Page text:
Based on the mathematical model of the domestic spread of EVD transmission, estimates of possible number of patients and duration of outbreak for each corresponding response scenario for domestic imported cases of EVD were made with the Gillespie algorithm, which is a stochastic model simulation that is run by units of individual events [21].
Further detailed description of the mathematical modeling and stochastic simulation which are used in this research is provided in the supporting information.

Ebola virus disease patient arrival scenario

We assume the outbreak situation that EVD infected C member in latent period, which is identical to one EC in the mathematical model, arrives in Korea. Later he or she experience symptoms onset and should be hospitalized, and following confirmation of EVD diagnosis, he or she should be isolated. EVD can be transmitted from patients who have experienced the onset of symptoms but are not isolated yet (I, J). It is assumed that the first confirmed diagnosis of an EVD patient, the intervention would commence. If the intervention policy is activated, it is presumed that the duration from symptom onset to hospitalization would decrease from 4 days to 2 days in the C and 3 days to 2 days in the hospital, and that the duration of confirmed diagnosis to isolation following hospitalization would be shortened from 2 days to 1 day. It is likewise expected that people would socially limit close contact, which would result in a 20% decrease of transmission rates (βCC, βHC, βHH, and βJC), and also that, within the hospital, the transmission rate to HCWs by patients (βJH) would decrease by 60% (Table 2).
Arrival of EVD patient and response scenarios are composed of the Best scenario (SI) and two additional scenarios as shown below.
SI: Following hospitalization of the first EVD patient, EVD diagnosis and isolation is immediately performed.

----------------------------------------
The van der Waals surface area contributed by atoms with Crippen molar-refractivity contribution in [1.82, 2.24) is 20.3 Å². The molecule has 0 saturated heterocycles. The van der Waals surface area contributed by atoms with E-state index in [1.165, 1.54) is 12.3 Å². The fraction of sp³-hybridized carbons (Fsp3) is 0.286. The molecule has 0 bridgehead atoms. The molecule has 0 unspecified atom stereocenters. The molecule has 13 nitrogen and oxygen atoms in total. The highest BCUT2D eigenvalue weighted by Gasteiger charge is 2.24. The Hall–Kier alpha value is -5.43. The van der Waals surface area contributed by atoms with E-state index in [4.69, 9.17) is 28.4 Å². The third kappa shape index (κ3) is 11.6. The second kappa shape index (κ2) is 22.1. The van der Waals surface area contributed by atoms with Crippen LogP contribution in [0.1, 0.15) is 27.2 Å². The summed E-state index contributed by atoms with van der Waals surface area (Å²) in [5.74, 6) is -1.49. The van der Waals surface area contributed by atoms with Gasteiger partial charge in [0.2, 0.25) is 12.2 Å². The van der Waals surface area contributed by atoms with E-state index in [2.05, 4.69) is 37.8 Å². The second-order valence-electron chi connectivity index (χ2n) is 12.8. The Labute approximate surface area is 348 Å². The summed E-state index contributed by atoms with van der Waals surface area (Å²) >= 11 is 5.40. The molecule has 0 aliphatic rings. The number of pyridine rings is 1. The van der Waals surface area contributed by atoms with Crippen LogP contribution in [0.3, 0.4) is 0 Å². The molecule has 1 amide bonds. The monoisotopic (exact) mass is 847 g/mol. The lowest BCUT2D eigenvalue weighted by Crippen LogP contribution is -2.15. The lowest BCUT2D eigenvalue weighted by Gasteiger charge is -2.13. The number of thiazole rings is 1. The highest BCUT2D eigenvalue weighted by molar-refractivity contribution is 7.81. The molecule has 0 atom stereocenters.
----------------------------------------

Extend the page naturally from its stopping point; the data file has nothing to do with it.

Diagnosis delay scenario (SII): Following hospitalization of the first EVD patient, there is a 3-day or 6-day delay in the diagnosis.
Case missing scenario (SIII): The EVD case is not recognized until the hospitalization of 1 or 2 secondary infected patients.

Ethics statement

Ethical approval was not required because this study was based on a series of computer simulations and did not use any human or animal data in the study.


To analyze the patterns of transmission of the EVD infection after a community member in a latent stage has been arrived, stochastic simulation results were obtained by 2,000 trials. In the analysis of simulation results, the total number of patients is the sum of and from the mathematical model.
Figure 2 depicts the changes of numbers of patients as the result from 2,000 trials in SI; more specifically, the number of patients of the 5 randomly selected results, mean of total number of patients from the entire simulation, and the upper bound of 95% confidence interval (CI) of patient number (a percentile of 97.5% of all 2,000 trials), are represented in gray curved lines, red solid lines, and red dashed lines, respectively. The results demonstrated that there can be at the most 3.5 patients within the 95% CI after 25 days the first imported case of a patient, and that the number of patients remains less than 1 on average.